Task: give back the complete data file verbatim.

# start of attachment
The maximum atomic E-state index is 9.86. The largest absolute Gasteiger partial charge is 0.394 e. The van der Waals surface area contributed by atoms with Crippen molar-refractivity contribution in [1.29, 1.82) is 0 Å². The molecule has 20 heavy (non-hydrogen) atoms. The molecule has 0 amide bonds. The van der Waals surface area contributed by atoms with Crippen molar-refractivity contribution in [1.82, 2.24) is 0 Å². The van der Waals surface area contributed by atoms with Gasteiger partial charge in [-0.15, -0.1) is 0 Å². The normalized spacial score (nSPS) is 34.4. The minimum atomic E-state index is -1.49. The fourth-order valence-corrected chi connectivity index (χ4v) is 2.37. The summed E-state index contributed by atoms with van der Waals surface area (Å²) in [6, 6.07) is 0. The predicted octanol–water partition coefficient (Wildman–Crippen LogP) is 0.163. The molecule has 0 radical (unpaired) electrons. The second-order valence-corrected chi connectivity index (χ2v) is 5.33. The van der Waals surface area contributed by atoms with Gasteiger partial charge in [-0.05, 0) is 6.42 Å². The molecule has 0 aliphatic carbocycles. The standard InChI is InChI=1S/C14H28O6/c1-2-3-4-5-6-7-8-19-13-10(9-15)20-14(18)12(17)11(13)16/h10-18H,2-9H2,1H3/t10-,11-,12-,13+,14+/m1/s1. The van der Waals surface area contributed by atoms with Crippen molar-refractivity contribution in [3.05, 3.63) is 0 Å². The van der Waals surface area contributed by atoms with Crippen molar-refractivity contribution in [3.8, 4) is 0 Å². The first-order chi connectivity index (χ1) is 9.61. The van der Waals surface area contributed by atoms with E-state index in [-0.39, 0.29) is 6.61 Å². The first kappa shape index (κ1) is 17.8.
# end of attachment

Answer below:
The maximum atomic E-state index is 9.86. The largest absolute Gasteiger partial charge is 0.394 e. The van der Waals surface area contributed by atoms with Crippen molar-refractivity contribution in [1.29, 1.82) is 0 Å². The molecule has 20 heavy (non-hydrogen) atoms. The molecule has 0 amide bonds. The van der Waals surface area contributed by atoms with Crippen molar-refractivity contribution in [1.82, 2.24) is 0 Å². The van der Waals surface area contributed by atoms with Gasteiger partial charge in [-0.15, -0.1) is 0 Å². The normalized spacial score (nSPS) is 34.4. The minimum atomic E-state index is -1.49. The fourth-order valence-corrected chi connectivity index (χ4v) is 2.37. The summed E-state index contributed by atoms with van der Waals surface area (Å²) in [6, 6.07) is 0. The predicted octanol–water partition coefficient (Wildman–Crippen LogP) is 0.163. The molecule has 0 radical (unpaired) electrons. The second-order valence-corrected chi connectivity index (χ2v) is 5.33. The van der Waals surface area contributed by atoms with Gasteiger partial charge in [-0.05, 0) is 6.42 Å². The molecule has 0 aliphatic carbocycles. The standard InChI is InChI=1S/C14H28O6/c1-2-3-4-5-6-7-8-19-13-10(9-15)20-14(18)12(17)11(13)16/h10-18H,2-9H2,1H3/t10-,11-,12-,13+,14+/m1/s1. The van der Waals surface area contributed by atoms with Crippen molar-refractivity contribution in [3.05, 3.63) is 0 Å². The van der Waals surface area contributed by atoms with Crippen molar-refractivity contribution in [3.8, 4) is 0 Å². The first-order chi connectivity index (χ1) is 9.61. The van der Waals surface area contributed by atoms with E-state index in [-0.39, 0.29) is 6.61 Å². The first kappa shape index (κ1) is 17.8.